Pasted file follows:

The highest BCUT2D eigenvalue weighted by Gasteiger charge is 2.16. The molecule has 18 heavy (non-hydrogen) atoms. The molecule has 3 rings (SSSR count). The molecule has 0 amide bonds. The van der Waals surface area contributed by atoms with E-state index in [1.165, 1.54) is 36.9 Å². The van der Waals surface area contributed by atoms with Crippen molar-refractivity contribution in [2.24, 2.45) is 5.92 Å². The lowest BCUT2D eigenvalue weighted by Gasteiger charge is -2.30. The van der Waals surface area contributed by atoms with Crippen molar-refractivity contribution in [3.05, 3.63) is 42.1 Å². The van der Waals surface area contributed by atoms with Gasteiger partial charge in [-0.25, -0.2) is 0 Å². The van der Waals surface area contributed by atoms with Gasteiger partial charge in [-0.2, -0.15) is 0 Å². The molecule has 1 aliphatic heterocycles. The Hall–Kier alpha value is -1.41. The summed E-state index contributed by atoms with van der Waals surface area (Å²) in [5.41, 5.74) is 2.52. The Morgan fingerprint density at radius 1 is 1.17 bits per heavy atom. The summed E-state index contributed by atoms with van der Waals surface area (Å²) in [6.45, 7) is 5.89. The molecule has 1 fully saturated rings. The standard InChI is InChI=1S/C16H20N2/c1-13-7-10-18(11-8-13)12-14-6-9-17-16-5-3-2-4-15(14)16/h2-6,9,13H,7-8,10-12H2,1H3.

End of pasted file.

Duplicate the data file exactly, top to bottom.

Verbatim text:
The highest BCUT2D eigenvalue weighted by Gasteiger charge is 2.16. The molecule has 18 heavy (non-hydrogen) atoms. The molecule has 3 rings (SSSR count). The molecule has 0 amide bonds. The van der Waals surface area contributed by atoms with E-state index in [1.165, 1.54) is 36.9 Å². The van der Waals surface area contributed by atoms with Crippen molar-refractivity contribution in [2.24, 2.45) is 5.92 Å². The lowest BCUT2D eigenvalue weighted by Gasteiger charge is -2.30. The van der Waals surface area contributed by atoms with Crippen molar-refractivity contribution in [3.05, 3.63) is 42.1 Å². The van der Waals surface area contributed by atoms with Gasteiger partial charge in [-0.25, -0.2) is 0 Å². The van der Waals surface area contributed by atoms with Gasteiger partial charge in [-0.2, -0.15) is 0 Å². The molecule has 1 aliphatic heterocycles. The Hall–Kier alpha value is -1.41. The summed E-state index contributed by atoms with van der Waals surface area (Å²) in [5.41, 5.74) is 2.52. The Morgan fingerprint density at radius 1 is 1.17 bits per heavy atom. The summed E-state index contributed by atoms with van der Waals surface area (Å²) in [6.45, 7) is 5.89. The molecule has 1 fully saturated rings. The standard InChI is InChI=1S/C16H20N2/c1-13-7-10-18(11-8-13)12-14-6-9-17-16-5-3-2-4-15(14)16/h2-6,9,13H,7-8,10-12H2,1H3.